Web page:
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The Holbrook Insider


What’s Next for Cuba: Airlines pull back, but what about group travel?

Has Cuba lost its luster or not? Cuba has been among the most popular educational travel destinations the last few years. In 2016 Cuba had a record 4 million international tourists, a 13% increase from the prior year, with the greatest increase from US travelers.

But in March — just six months after a major increase in capacity — US airlines reported a startling pullback in flights to Cuba. American Airlines, JetBlue, Frontier, and other airlines have cut flights or switched to smaller aircraft. Silver Airways, which operated direct flights from Fort Lauderdale, pulled out altogether. Plus, some US travel planners report advance bookings have slowed from last year. Could this be a momentary pause or a signal of declining interest?

Capitolio de Havana by Guillaume Baviere
photo by Guillaume Baviere

In fact, preliminary numbers indicate Cuba arrivals for 2017 are on the rise from the year before. A closer look shows the cutback in airline seats was not for lack of demand but more a result of the gold-rush surge to grab market share. An estimated 300% increase in capacity at one time was not sustainable, cites a Silver Airways representative.  And as an American Airlines spokesperson admitted, “We started pretty big in Cuba” and had to cut back due to travel patterns, according to the New York Times.

“There was bound to be a burst from the loosening of diplomatic restrictions in 2014,” states Andrea Holbrook. Holbrook Travel’s group travel programs for 2017 have not seen a decline in group size, and in fact often sell out with waitlists. “Cuba will continue to be a great destination for group travel, even with the easier entry rules for individuals and many airline options. US travelers have only scratched the surface of this fascinating, diverse, and welcoming country.”

Cuba’s experience parallels that of similarly restricted destinations. In recent years China, Vietnam, Eastern Europe, and Russia all witnessed a pent-up demand followed by a removal of travel restrictions, and all have had steady group tourism business since. The continued growth comes from well-thought-out travel itineraries that ordinary travelers cannot get on their own.

photo by Michelle Korczynski

“Sophisticated travelers want a more in-depth, authentic experience,” Andrea says. “You need to provide access to amazing experts; Cuba has tremendous scholars, researchers, naturalists, scientists, and artists. It is vital to expose US travelers to these leaders who can tell the complex Cuban story. Having access to excellent national and local guides who are there to facilitate every aspect of the program — this is something that should not be underestimated. While the charm and warmth of the Cuban experience is guaranteed to any traveler, the understanding and insight about the natural and cultural history is not. For that, you need expert guides and specialists in their fields, and well-planned programs.”

Despite the ease of entry and flights to Cuba, getting around remains a challenge. Ordinary travelers find it tough once they enter to find accommodations and transport options. As with other countries that have experienced change, travelers come to realize the benefits of working with an experienced travel organizer if they want a quality experience.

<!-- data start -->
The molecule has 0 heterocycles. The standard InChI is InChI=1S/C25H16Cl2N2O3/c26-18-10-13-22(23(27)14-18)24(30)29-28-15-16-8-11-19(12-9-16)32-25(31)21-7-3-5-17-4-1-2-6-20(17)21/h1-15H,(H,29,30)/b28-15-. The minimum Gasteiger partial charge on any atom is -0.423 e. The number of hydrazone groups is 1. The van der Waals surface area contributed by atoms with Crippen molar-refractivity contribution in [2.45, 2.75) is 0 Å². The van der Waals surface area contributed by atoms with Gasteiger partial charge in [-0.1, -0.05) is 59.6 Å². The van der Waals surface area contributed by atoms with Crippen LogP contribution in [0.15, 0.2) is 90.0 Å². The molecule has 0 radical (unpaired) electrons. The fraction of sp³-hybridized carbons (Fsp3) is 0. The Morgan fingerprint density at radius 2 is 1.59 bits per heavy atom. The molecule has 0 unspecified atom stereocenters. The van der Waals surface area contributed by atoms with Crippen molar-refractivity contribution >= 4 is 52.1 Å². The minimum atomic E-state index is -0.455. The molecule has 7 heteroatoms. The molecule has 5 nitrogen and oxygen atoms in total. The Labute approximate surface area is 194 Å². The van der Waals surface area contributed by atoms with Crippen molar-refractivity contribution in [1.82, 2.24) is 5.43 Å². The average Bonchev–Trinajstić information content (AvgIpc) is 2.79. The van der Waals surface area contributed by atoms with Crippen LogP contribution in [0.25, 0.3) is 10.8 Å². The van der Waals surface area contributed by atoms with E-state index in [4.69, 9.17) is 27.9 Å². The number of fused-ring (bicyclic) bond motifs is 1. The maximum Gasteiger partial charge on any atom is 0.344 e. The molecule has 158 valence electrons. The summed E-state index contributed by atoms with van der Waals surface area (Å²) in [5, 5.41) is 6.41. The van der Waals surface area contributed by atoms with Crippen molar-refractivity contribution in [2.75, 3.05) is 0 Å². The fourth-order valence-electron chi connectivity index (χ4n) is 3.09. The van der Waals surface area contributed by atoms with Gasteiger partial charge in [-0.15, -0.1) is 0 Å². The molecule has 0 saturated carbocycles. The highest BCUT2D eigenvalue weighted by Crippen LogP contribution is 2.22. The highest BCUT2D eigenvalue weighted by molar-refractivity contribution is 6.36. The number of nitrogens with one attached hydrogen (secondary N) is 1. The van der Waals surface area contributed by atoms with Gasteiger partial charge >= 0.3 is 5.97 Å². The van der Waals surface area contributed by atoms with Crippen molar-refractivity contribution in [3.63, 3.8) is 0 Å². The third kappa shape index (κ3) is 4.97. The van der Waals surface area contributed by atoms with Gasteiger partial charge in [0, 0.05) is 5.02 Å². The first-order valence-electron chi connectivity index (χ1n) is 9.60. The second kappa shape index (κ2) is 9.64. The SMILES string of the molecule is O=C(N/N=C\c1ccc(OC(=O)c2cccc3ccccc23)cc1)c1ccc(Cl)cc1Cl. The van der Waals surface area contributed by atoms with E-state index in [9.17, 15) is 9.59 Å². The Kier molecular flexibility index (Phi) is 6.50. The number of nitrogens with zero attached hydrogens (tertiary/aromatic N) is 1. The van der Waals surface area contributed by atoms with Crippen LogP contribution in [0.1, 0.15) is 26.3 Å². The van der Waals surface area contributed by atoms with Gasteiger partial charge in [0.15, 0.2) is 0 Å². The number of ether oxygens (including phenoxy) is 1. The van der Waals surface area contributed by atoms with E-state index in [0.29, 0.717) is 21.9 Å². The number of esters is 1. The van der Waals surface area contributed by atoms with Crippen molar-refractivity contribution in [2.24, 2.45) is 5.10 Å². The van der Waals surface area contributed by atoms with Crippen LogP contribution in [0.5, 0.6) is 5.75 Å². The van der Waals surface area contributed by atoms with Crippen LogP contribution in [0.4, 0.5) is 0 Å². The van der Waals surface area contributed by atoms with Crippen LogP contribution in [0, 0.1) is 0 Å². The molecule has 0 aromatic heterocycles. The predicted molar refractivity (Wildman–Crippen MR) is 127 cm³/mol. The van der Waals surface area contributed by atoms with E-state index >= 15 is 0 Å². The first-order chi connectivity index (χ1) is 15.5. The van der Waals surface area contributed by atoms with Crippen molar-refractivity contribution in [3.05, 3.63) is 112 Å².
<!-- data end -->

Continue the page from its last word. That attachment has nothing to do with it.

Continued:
Humboldt National Park by Julio Larramendi
photo by Julio Larramendi

Natural History and Cuba

While Havana is, in fact, quite impacted by the increase in US travel to Cuba, many areas that are of greatest interest to nature travelers are still relatively unaffected by the tourism that is growing and are free of major development at this time. From the terrestrial Alexander Humboldt National Park in eastern Cuba to the Guanahacabibes National Park in the west, there are many pristine natural areas to explore.

Holbrook has been a pioneer in natural history programming there, offering trips led by Cuban specialists as well as a national guide and local guides. For example, birding programs are accompanied by a Cuban ornithologist throughout, and for botanical and garden programs, a Cuban botanist accompanies travelers along with a natural guide. The same is true for sea turtle and marine conservation; Holbrook has experts within the national park areas that provide additional expertise.

Musicians-in-Trinidad-by-Guillaume-Baviere-blog-inline.jpgphoto by Guillaume Baviere

Cuban Contemporary Culture and Society

Afro-Cuban culture and music are also finding popularity among travelers. “Cuba is an exciting and unique place to visit, not [just] because I was born there,” states Dr. Alberto Jones, a group leader and organizer of Cuba travel programs for US travelers. “I have visited so many other places, but there’s something unique to Cuba that binds people once they visit. It’s the people. It’s the history. It’s contagious.” Dr. Jones leads a program, “Cuba: 500 Years of Cuban History and Culture" (see more about Dr. Jones's trip in this video), which follows the theme of Cuba’s indomitable cultural identity defined by resilience, tenacity, and spirit despite isolation and oppression.

Another recent program, “Cuba: The Island of Music, History, and Arts,” sponsored by the Friends of the Ocean City Pops, had a music theme with extra activities not ordinarily available to outsiders. “The experiences were incomparable - so varied and fun!” said traveler Geraldine DiPersia. “We were happy to interact with the locals, talking with them, singing, dancing, playing games - what a fabulous experience, an in-depth view of Cuban life!”


 main photo by Guillaume Baviere